A Concordion-inspired library for implementing living documentation.
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README.md

conclujon

Conclujon is meant to help you with writing living documentation. It is inspired by Concordion but tries to fit the functional Clojure world better by doing some things differently. It is also in a very early stage (you might call it a proof of concept), so expect things to change and break often.

Why HTML?

If you are familiar with Specification by Example, you might remember the part about automating validation without changing specification. While there is no lack of great libraries for automating BDD style examples, I found translating requirements into Concordion's HTML-based test format a lot more flexible.

Why not Concordion?

Concordion is well integrated into the Java test ecosystem. That's a good thing. It does make implementing fixtures in Clojure awkward at best, thought. Conclujon on the other hand is conceived with Clojure in mind and tries not to make any further assumption about your application. Being able to rely on Enlive for the heavy lifting makes reinventing the wheel a lot less tedious, too.

Usage

To get started, add [conclujon "0.1.1"] to your project's dependencies (preferably inside the :dev profile).

Conclujon test cases consist of two parts which are joined together by the library by conventions. You express your test case in HTML:

<html>
  <head>
    <style type="text/css">
      .failed { text-decoration: line-through; color: black; background-color: red; }
      .passed { color: black; background-color: green; }
      .actual { color: black; background-color: red; padding-left: 5px; }
    </style>
  </head>
  <body>
    <p>
      A person named <em data-conclujon:assoc-input=":name">Stranger</em> will be 
      greeted with <em data-conclujon:assert-equals="greeting">Hello Stranger!</em>.<br/>
    </p>
      A person named <em data-conclujon:assoc-input=":name">Nils</em> will be
      greeted with <em data-conclujon:assert-equals="greeting">Hello Niels!</em>.
    </p>
  </body>
</html>

Then you execute the test case against your application by writing fixtures in Clojure:

(ns spec.hello-world-test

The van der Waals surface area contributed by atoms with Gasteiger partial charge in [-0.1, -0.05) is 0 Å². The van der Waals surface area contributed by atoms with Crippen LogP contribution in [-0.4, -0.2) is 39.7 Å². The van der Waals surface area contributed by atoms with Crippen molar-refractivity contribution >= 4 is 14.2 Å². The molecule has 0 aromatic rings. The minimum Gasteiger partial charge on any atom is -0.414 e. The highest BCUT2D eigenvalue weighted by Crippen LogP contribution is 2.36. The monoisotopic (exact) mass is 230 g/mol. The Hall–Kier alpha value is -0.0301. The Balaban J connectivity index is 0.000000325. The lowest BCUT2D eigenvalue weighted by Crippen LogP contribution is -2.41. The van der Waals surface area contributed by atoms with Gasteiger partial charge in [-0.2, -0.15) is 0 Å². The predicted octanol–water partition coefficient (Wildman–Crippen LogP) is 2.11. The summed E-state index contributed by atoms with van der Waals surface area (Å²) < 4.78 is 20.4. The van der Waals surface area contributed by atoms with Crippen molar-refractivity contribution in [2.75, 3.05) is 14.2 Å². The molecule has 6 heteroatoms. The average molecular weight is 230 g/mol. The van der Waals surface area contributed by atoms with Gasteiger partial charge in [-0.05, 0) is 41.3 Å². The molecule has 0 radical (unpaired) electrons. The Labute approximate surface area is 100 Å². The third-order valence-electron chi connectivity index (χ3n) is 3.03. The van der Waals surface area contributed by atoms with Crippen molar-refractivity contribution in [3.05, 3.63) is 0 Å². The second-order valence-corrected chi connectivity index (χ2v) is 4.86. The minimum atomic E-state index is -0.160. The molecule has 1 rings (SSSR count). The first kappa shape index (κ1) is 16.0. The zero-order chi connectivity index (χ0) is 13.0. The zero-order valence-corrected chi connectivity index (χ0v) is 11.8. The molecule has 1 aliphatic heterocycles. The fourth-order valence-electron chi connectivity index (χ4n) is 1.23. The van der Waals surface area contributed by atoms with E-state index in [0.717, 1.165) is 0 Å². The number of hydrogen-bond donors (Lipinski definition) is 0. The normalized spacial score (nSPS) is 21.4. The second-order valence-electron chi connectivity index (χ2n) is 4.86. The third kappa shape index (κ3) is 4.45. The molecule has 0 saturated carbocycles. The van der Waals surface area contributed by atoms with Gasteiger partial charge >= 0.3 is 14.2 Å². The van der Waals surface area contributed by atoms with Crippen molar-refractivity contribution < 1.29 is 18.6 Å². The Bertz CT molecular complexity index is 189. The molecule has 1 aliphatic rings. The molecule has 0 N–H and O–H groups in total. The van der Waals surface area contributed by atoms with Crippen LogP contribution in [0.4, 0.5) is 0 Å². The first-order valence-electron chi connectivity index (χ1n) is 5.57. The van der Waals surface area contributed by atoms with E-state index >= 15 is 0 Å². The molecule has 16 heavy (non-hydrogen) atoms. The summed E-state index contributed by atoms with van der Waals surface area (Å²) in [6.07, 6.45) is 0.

(:require [conclujon.core :refer [conclujon-spec]]))

(defn greeting 
  "The fixture called by the data-conclujon:assoc-equals='greeting' element.
   Usually, this will act as an adapter for your application code (e.g. calling
   a greeting service, scraping a website, etc.)"
   [{name :name}] 
   (str "Hello " name "!"))

;; This tells conclujon to look for and execute an HTML specification.
;; For fixtures in the spec.hello-world-test namespace, it expects the
;; specification to be found at spec/hello_world_test.html
(conclujon-spec basic-test)

As the conclujon-spec macro generates a clojure.test-compatible test case, you can simply run your test cases with by calling lein test. The results will be a failed test and an HTML file target/conclujon/spec/hello_world_test.html with the following content:

<html>
  <head>
    <style type="text/css">
      .failed { text-decoration: line-through; color: black; background-color: red; }
      .passed { color: black; background-color: green; }
      .actual { color: black; background-color: red; padding-left: 5px; }
    </style>
  </head>
  <body>
    <p>
      A person named <em data-conclujon:assoc-input=":name">Stranger</em> will be 
      greeted with <em class="passed" data-conclujon:assert-equals="greeting">Hello Stranger!</em>.<br/>
    </p>
      A person named <em data-conclujon:assoc-input=":name">Nils</em> will be
      greeted with <em class="failed" data-conclujon:assert-equals="greeting">Hello Niels!</em><span class="actual">(actual: Hello Nils!)</span>.
    </p>
  </body>
</html>

How does Conclujon execute the specification?

When parsing an HTML specification, Conclujon will create batches and execute them seperately according to the following rules:

  1. Build a map from all data-conclujon:assoc-input attributes occuring before the next data-conclujon:assert-equals attribute by association the value of the assoc-input attribute with the content of the node it is attached to.
  2. In turn, resolve the values of all following data-conclujon:assert-equals attributes as function in the current namespace and call them with the map generated in step 1.
  3. Compare the result of the function call to the content of the name the assert-equals attribute is attached to.
  4. If content and result match, add the passed class to the corresponding node. If content and result do not match, add the failed class to the corresponding name and insert another node with the actual result behind it.
  5. Write out the modified HTML files and let the clojure.test test fail if any assertion failed.

What's next

Apparently, the current feature set of Conclujon is minimal. The next things on the roadmap are:

  • Add unit tests and travis-ci configuration
  • Tabular scenarios
  • Support for destructuring in assert-equals (similar to the concordion:execute="#var = methodCall" directive)

License

Copyright © 2013 Nils Wloka

Distributed under the Eclipse Public License, the same as Clojure.